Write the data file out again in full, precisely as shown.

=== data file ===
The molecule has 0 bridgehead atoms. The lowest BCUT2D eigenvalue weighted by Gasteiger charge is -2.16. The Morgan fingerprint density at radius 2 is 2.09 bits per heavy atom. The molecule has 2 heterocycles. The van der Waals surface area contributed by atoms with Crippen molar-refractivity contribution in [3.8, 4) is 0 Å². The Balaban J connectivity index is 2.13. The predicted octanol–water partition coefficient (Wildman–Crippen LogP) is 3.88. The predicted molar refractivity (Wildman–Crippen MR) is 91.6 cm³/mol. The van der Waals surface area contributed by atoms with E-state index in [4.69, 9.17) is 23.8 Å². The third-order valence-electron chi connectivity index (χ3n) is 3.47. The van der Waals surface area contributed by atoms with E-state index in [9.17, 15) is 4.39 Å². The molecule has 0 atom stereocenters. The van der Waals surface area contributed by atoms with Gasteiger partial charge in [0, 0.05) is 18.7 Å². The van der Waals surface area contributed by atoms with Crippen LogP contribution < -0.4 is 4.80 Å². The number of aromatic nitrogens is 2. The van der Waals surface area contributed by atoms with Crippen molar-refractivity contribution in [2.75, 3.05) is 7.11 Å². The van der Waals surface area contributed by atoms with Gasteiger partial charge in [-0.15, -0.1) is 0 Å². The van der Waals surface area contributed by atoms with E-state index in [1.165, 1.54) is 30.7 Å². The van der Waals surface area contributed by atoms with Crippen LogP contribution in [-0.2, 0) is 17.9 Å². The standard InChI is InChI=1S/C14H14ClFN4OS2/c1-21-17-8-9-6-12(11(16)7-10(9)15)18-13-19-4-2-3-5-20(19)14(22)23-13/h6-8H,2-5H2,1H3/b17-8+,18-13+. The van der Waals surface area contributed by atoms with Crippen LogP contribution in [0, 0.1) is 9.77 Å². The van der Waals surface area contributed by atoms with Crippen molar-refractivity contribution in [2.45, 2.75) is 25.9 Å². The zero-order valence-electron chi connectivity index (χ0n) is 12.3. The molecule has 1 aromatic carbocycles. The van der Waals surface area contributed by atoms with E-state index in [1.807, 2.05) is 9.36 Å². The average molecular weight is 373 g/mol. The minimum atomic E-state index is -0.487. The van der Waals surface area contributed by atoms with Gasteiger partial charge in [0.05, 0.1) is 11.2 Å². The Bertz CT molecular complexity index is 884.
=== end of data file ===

The molecule has 0 bridgehead atoms. The lowest BCUT2D eigenvalue weighted by Gasteiger charge is -2.16. The Morgan fingerprint density at radius 2 is 2.09 bits per heavy atom. The molecule has 2 heterocycles. The van der Waals surface area contributed by atoms with Crippen molar-refractivity contribution in [3.8, 4) is 0 Å². The Balaban J connectivity index is 2.13. The predicted octanol–water partition coefficient (Wildman–Crippen LogP) is 3.88. The predicted molar refractivity (Wildman–Crippen MR) is 91.6 cm³/mol. The van der Waals surface area contributed by atoms with E-state index in [4.69, 9.17) is 23.8 Å². The third-order valence-electron chi connectivity index (χ3n) is 3.47. The van der Waals surface area contributed by atoms with E-state index in [9.17, 15) is 4.39 Å². The molecule has 0 atom stereocenters. The van der Waals surface area contributed by atoms with Gasteiger partial charge in [0, 0.05) is 18.7 Å². The van der Waals surface area contributed by atoms with Crippen LogP contribution < -0.4 is 4.80 Å². The number of aromatic nitrogens is 2. The van der Waals surface area contributed by atoms with Crippen molar-refractivity contribution in [2.75, 3.05) is 7.11 Å². The van der Waals surface area contributed by atoms with Gasteiger partial charge in [-0.15, -0.1) is 0 Å². The van der Waals surface area contributed by atoms with E-state index in [1.165, 1.54) is 30.7 Å². The van der Waals surface area contributed by atoms with Crippen LogP contribution in [-0.2, 0) is 17.9 Å². The standard InChI is InChI=1S/C14H14ClFN4OS2/c1-21-17-8-9-6-12(11(16)7-10(9)15)18-13-19-4-2-3-5-20(19)14(22)23-13/h6-8H,2-5H2,1H3/b17-8+,18-13+. The van der Waals surface area contributed by atoms with Crippen LogP contribution in [0, 0.1) is 9.77 Å². The van der Waals surface area contributed by atoms with Crippen molar-refractivity contribution in [2.45, 2.75) is 25.9 Å². The zero-order valence-electron chi connectivity index (χ0n) is 12.3. The molecule has 1 aromatic carbocycles. The van der Waals surface area contributed by atoms with E-state index in [1.807, 2.05) is 9.36 Å². The average molecular weight is 373 g/mol. The minimum atomic E-state index is -0.487. The van der Waals surface area contributed by atoms with Gasteiger partial charge in [0.05, 0.1) is 11.2 Å². The Bertz CT molecular complexity index is 884.